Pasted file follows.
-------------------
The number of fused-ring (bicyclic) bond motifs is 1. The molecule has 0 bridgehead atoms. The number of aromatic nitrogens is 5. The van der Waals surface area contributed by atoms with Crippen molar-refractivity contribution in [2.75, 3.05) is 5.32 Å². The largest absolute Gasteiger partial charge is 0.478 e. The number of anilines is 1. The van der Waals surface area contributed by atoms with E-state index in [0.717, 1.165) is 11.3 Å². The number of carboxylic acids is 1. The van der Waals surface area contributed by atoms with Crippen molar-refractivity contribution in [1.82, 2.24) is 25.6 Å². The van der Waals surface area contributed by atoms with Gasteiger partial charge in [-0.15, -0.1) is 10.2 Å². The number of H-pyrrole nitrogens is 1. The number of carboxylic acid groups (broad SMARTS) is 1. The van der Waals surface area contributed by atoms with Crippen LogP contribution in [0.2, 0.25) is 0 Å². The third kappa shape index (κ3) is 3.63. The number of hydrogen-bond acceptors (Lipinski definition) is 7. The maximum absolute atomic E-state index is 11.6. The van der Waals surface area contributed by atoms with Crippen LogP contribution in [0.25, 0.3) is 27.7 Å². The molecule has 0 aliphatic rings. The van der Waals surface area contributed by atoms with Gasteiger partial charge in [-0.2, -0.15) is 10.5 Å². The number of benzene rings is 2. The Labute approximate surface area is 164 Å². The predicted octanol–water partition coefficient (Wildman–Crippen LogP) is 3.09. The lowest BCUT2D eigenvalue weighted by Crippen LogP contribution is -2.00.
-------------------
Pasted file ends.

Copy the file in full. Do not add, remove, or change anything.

The number of fused-ring (bicyclic) bond motifs is 1. The molecule has 0 bridgehead atoms. The number of aromatic nitrogens is 5. The van der Waals surface area contributed by atoms with Crippen molar-refractivity contribution in [2.75, 3.05) is 5.32 Å². The largest absolute Gasteiger partial charge is 0.478 e. The number of anilines is 1. The van der Waals surface area contributed by atoms with E-state index in [0.717, 1.165) is 11.3 Å². The number of carboxylic acids is 1. The van der Waals surface area contributed by atoms with Crippen molar-refractivity contribution in [1.82, 2.24) is 25.6 Å². The van der Waals surface area contributed by atoms with Gasteiger partial charge in [-0.15, -0.1) is 10.2 Å². The number of H-pyrrole nitrogens is 1. The number of carboxylic acid groups (broad SMARTS) is 1. The van der Waals surface area contributed by atoms with Crippen LogP contribution in [0.2, 0.25) is 0 Å². The third kappa shape index (κ3) is 3.63. The number of hydrogen-bond acceptors (Lipinski definition) is 7. The maximum absolute atomic E-state index is 11.6. The van der Waals surface area contributed by atoms with Crippen LogP contribution in [0.25, 0.3) is 27.7 Å². The molecule has 0 aliphatic rings. The van der Waals surface area contributed by atoms with Gasteiger partial charge in [-0.2, -0.15) is 10.5 Å². The number of benzene rings is 2. The Labute approximate surface area is 164 Å². The predicted octanol–water partition coefficient (Wildman–Crippen LogP) is 3.09. The lowest BCUT2D eigenvalue weighted by Crippen LogP contribution is -2.00.